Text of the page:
6 Mental Health Commission. The Mental Health Commission will continue to lead responses in The Strategy adopts an across government partnership with other Government departments approach in addressing Alcohol and other drug and stakeholders to prevent and reduce Alcohol related harms, and has been endorsed by State and other drug related harm in our community. Government departments represented on the Western Australian Drug and Alcohol Strategic TIMOTHY MARNEY. Senior Officers' Group (DASSOG), chaired by the MENTAL HEALTH COMMISSIONER. Mental Health Commission. Developed by the DASSOG, in consultation with community and stakeholders, the Strategy identifies new and developing initiatives for action, and aims to reflect changes in drug issues and trends, build on past achievements, address identified gaps in program and service provision, and include new and emerging evidence. I would like to thank all those who have contributed to the development of the Strategy .
7 It is recognised that in order to achieve overarching state-wide strategic direction, partnerships must be established at local, state and national levels. Localised and community-informed design, implementation and review, allows stakeholders and communities to take action to develop strategies and policies that are relevant to local issues. Page 2. The Western Australian Alcohol and Drug Interagency Strategy 2018 2022. A Snapshot Summary Page 3. The Western Australian Alcohol and Drug Interagency Strategy 2018 2022. Priority drugs Priority groups Alcohol IS THE MOST USED DRUG. IN WA AND OVER 1 IN 5 DRINK AT. RISK OF LIFETIME HARM 1, 2. ABORIGINALa PEOPLE ARE 5 TIMES. MORE LIKELY TO END UP IN x HOSPITAL BECAUSE OF Alcohol . THAN NON-ABORIGINAL PEOPLE 7. Western AUSTRALIANS USE MORE. CANNABIS COMPARED TO THE. NATIONAL AVERAGE 3. 14% OF STUDENTS (12-17 YEARS). DRINK WEEKLY AND OF THOSE 1 IN.
8 3 DRINK AT HARMFUL LEVELS 8. FOR RECENT USERS THERE HAS. BEEN A DECREASE IN THE. CRYSTALLINE FORM OF METH. FROM TO - BUT IT IS STILL. THE MOST COMMON FORM USED 4. 30-50% OF PEOPLE WHO USE. Alcohol AND OTHER DRUGS. HAVE A CO-OCCURRING MENTAL. ILLNESS 9, 10, 11. ALMOST 40% OF TREATMENT. EPISODES PROVIDED BY STATE. GOVERNMENT FUNDED TREATMENT. SERVICES ARE FOR METH 5. PEOPLE IN REMOTE AREAS ARE. HOSPITALISED DUE TO Alcohol AT A. SIGNIFICANTLY HIGHER RATE THAN. THOSE IN METROPOLITAN AREAS 12, 13. 1 IN 9 TREATMENT EPISODES. PROVIDED BY STATE GOVERNMENT. FUNDED TREATMENT SERVICES ARE. FOR OPIOD USE 6. Sources: see page 64. a The use of the term Aboriginal' within this document refers to both Aboriginal and Torres Strait Islander people. Page 4. The Western Australian Alcohol and Drug Interagency Strategy 2018 2022. Introduction The impact of Alcohol and other drug problems in Western Australia is far reaching resulting in a range of health, social and economic concerns Drug and Alcohol Strategic including family violence, relationship breakdown, Senior Officers' Group homelessness, illness, injury and crime.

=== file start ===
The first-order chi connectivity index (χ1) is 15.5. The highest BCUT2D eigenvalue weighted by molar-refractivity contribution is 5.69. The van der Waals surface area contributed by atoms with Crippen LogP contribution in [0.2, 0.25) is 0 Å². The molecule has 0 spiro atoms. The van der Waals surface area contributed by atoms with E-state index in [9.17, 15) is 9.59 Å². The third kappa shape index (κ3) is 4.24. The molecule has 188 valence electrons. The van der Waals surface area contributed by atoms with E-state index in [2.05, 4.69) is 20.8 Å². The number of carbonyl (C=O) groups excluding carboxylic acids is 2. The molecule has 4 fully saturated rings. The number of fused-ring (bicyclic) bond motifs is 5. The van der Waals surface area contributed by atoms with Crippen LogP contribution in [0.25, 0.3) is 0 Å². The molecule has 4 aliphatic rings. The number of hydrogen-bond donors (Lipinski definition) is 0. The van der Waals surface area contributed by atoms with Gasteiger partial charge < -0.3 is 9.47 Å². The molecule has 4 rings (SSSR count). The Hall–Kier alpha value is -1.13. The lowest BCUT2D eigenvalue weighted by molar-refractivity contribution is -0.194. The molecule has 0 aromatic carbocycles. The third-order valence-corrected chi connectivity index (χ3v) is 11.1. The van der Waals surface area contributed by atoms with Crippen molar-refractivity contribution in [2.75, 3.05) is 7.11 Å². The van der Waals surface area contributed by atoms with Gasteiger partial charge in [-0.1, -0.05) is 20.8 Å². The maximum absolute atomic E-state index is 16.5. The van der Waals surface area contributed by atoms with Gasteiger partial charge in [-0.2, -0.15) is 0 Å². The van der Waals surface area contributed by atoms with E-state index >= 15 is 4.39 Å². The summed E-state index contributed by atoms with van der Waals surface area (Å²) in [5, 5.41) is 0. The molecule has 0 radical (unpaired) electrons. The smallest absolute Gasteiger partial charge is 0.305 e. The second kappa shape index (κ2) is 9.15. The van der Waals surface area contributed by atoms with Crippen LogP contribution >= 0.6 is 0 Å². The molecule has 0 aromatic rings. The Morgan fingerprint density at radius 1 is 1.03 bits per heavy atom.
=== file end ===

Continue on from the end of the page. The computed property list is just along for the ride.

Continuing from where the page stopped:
9 The impact of Alcohol and drug use problems not The purpose of the Drug and Alcohol Strategic Senior only affects individuals but also families (including Officers' Group is to provide a whole-of-government children) and the broader community. approach to addressing drug and Alcohol issues within Western Australia. Addressing the problems relating to Alcohol and Membership consists of government representatives other drug use is complex as it involves a number of with responsibility for a range of portfolio areas as interrelated individual and environmental factors. follows: It is through the combined and comprehensive Department of Communities (child protection efforts of government, the non-government and family services; housing; local sector and the community that significant gains governments and communities including youth). in preventing and reducing Alcohol and other Department of Education (education; School drug-related harm in line with identified State Drug Education and Road Aware).
10 Alcohol and other drug priorities may be best Department of Health achieved. Department of Justice (Attorney General, corrections). In Western Australia, recent reforms in the Department of Local Government, Sport and public sector will facilitate whole-of-government Cultural Industries (including multi-cultural objectives and the delivery of services in a more interests; racing, gaming and liquor). efficient and effective way. Consistent with this, Mental Health Commission (mental health and the Strategy adopts an across government Alcohol and other drugs). approach aiming to guide system-level cost Western Australian Police Force (police; road efficient and sustainable Interagency partnerships safety). that take into consideration Alcohol and other drug related health, social, cultural and economic harms experienced by individuals, families and the community. It provides a guide for stakeholders including government (local and state), non government and community for the development and implementation of Alcohol and other drug initiatives.